Travels with the Gypsies

The Roma people, more commonly known as Gypsies, make up a particularly obscure ethnic group in Arkansas. I was surprised recently to come across an article in the Fort Smith Historical Journal from April 1983 in which local historian Sarah Fitzjarrald told the story of how Fort Smith took on a special significance to Gypsies across North America by serving as a centralized "post office" for those traveling people.

William H. and Marie L. Cole came to Fort Smith in the summer of 1891 because in May of that year the couple successfully applied to become licensed pharmacists. The couple later told a friend that they were newlyweds on their way to Fort Smith when, as Fitzjarrald tells the story, "they came upon a large group of people near a river ... who were shouting frantically. Stopping to investigate, they discovered that a young girl had fallen into the water and was drowning. That was the instance in which Mr. Cole rescued a young girl and it so happened that the people around the river were Gypsies."

Fitzjarrald concluded, "From that moment the Gypsies were friends of the Coles."

A competing story contends that William Cole had traveled briefly with Gypsies as a young man, though it seems he was not a Gypsy. Maintaining a certain distance from Gypsies was a good idea in the late 19th century, for they already had a bad reputation.

Scholars trace the origin of the Gypsies to northern India, based on linguistic studies. During the Middle Ages the Gypsies spread, with large numbers in southern and eastern Europe. It is believed that some English Gypsies were sent to the American colonies as indentured servants. Many more arrived in America during the great migration of the late 1800s.

Gypsies differed vastly from country to country, but most of them--at least until recent times--tended to be migratory in making a living. The Ludar, also called Romanian Gypsies, were known as showmen, often in traveling groups. Scottish Gypsies who immigrated to the Americas often made their livings as traveling tinkers, menders of everyday housewares and utensils. Many Gypsy immigrants from England became horse and mule traders.

In Arkansas and much of the nation, Gypsies were unwelcome visitors. They were accused of everything from horse-stealing to kidnapping children. Charges were filed in 1885 against a group of "Gypsies pretending to be horse traders" who were caught counterfeiting money in the Cherokee Nation near Fort Smith. A Gypsy mule thief in Desha County in March 1886 jumped into the Mississippi River to escape the authorities. In 1890, Gypsies were blamed for the theft of two horses from the State Blind Institute in Little Rock.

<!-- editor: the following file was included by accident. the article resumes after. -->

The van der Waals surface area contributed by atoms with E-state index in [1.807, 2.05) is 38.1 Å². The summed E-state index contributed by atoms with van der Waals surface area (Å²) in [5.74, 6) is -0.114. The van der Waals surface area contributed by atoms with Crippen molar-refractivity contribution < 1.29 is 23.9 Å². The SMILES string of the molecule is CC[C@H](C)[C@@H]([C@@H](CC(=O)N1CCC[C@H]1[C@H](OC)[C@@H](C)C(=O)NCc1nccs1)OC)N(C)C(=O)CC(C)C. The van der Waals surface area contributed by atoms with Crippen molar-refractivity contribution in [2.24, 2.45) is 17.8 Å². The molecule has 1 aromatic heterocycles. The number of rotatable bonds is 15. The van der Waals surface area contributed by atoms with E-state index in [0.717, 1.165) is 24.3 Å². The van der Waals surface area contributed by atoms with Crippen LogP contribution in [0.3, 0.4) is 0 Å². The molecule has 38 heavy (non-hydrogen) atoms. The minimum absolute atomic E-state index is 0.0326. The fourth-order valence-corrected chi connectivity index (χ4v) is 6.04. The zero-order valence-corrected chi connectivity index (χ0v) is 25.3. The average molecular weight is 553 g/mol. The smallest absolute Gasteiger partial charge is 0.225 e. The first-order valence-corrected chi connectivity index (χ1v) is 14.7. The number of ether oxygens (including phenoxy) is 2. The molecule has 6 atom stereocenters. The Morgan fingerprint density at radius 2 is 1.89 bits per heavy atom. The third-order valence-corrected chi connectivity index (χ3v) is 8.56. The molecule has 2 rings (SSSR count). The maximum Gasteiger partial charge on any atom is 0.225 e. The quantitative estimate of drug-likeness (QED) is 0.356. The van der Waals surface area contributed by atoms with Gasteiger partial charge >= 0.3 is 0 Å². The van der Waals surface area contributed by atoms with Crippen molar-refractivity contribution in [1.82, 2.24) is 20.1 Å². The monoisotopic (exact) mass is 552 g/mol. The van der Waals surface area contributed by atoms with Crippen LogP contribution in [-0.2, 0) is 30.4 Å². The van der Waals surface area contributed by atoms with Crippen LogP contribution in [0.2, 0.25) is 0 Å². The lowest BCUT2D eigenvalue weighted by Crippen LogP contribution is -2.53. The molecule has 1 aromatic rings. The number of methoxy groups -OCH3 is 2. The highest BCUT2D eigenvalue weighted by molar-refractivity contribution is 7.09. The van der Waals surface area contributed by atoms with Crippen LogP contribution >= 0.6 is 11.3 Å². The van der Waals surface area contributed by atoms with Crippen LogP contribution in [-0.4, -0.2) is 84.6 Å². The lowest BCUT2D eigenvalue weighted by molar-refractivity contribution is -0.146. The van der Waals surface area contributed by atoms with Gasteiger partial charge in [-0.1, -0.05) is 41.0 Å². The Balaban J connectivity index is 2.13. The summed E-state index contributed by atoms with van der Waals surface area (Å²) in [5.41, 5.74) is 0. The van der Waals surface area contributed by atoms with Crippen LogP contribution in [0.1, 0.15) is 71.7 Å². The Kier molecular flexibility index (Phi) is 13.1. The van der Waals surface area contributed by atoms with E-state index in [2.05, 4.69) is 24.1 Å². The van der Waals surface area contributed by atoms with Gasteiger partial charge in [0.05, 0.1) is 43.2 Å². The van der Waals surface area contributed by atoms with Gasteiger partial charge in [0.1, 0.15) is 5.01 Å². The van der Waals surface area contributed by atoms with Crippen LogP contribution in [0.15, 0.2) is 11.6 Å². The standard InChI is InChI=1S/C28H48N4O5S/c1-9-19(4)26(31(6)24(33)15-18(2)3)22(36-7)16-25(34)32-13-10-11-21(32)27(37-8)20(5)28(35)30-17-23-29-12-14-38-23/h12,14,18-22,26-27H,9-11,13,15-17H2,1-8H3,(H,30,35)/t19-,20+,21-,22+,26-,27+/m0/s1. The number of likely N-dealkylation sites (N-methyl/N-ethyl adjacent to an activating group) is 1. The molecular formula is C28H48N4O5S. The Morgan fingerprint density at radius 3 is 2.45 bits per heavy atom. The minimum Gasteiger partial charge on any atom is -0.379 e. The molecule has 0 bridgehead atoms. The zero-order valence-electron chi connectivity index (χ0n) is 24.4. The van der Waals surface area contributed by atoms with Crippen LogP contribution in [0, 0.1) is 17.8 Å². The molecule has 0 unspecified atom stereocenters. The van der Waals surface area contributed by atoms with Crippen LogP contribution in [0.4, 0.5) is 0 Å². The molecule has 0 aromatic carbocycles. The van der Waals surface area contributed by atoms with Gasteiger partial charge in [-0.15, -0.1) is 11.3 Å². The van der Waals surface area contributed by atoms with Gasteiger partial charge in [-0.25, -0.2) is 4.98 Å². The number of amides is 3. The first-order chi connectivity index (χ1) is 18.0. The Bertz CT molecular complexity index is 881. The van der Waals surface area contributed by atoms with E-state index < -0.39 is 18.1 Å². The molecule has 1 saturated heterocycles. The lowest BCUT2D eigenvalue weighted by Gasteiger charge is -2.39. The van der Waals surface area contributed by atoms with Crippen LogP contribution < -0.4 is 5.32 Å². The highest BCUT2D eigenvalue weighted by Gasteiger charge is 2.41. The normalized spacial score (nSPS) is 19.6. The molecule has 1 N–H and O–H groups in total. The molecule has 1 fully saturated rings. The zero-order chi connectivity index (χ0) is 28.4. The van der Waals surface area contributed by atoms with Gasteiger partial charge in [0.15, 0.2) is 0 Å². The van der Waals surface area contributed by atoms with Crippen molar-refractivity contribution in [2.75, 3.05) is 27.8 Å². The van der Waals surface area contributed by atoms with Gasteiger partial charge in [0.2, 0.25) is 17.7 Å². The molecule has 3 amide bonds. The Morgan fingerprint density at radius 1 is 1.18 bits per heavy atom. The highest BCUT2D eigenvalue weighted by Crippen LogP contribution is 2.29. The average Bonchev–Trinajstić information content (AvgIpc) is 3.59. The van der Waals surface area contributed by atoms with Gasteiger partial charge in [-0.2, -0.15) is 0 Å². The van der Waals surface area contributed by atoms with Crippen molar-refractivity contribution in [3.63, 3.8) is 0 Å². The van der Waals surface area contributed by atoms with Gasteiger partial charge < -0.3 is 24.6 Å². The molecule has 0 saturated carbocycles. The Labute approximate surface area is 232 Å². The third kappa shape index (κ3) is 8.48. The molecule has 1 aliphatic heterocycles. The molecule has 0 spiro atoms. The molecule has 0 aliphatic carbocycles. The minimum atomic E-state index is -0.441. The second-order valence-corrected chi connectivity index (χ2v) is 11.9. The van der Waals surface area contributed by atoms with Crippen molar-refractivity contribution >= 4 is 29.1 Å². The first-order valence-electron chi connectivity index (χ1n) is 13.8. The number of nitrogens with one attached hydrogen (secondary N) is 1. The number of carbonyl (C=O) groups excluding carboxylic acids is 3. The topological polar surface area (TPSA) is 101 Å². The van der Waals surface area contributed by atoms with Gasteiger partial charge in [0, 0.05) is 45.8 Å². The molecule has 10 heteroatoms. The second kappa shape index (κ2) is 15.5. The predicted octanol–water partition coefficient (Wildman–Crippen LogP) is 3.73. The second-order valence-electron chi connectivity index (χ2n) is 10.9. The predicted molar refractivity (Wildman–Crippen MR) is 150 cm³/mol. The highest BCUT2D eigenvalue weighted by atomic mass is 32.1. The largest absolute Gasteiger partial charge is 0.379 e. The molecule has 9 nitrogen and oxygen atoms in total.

Not all Arkansans remembered the Gypsies negatively. Lloyd McConnell, who grew up in rural Washington County in the late 1800s, recalled that "it was not uncommon to see a band of Gypsies traveling through rural Arkansas." He described the travelers as "a colorful clan, dressed in silks, beads, head wraps and ornaments. There were always children--dark skinned, barefooted, with black eyes."

McConnell recalled that "country folks gathered around the [Gypsy] camp in the evening to watch the colorful figures, to see the picture machine [for projecting lantern slides], and to watch the dancing bear, almost always part of a Gypsy show."

McConnell also reminded readers that a cemetery near Evansville in western Washington County contains the graves of four Gypsies whose camp was destroyed in a flash flood about 1890.

Meantime, back in Fort Smith, the Coles' pharmacy, located prominently on Garrison Avenue, prospered. More and more Gypsies stopped by the store, usually in the evenings when a red lantern discreetly announced that the informal post office was open, to leave letters and parcels for later pickup or forwarding to family or friends. Mrs. Cole came to be known as "the Gypsy postmistress," according to a feature in the St. Louis Post-Dispatch.

In 1923 Mrs. Cole became the administrator of the estate of "Gypsy King" Yanko Urich, who is buried in Forest Park Cemetery in Fort Smith, his grave marked with a large granite cross. When Mrs. Cole died in 1935, she was remembered as having "made Fort Smith the capital of the Gypsy world."

John C. Freshour, author of the entry titled "Romani aka Gypsy" in the Encyclopedia of Arkansas History & Culture, has noted that no estimates exist for the number of Gypsies in Arkansas. However, Freshour wrote that "communities of Romanichals [Gypsies of the British Isles] can still be found in Arkansas, especially in the north-central and northwestern parts of the state."

Modern Gypsies in Arkansas, like elsewhere in America, tend to own homes, and some have regular jobs. Many still follow what Freshour calls "seasonal migration patterns, following seasonal fruit crops and selling used vehicles throughout the Southeast but returning to Arkansas in the winter."

This seasonal migration seems to be common among the Gypsies living in Jefferson County around White Hall. According to a fascinating article published in 1987 by Donald Williams in the Arkansas Times, "several hundred people ... live in clumps of mobile homes and, sometimes, nice brick houses along Highway 365 from the northwestern outskirts of Pine Bluff to the town of Jefferson." Many of the residents consulted in 1987 rejected the name Gypsy, preferring "English Travelers," a common term for Gypsies from the Romanichal, or British, tradition.

English Travelers made up a large portion of the Dollarway Assembly of God Church as well as the Dollarway Baptist Church in 1987, an indication of the growing community involvement by modern Arkansas Gypsies.

Tom Dillard is a historian and retired archivist living at Glen Rose in rural Hot Spring County. Email him at [email protected].

Editorial on 03/11/2018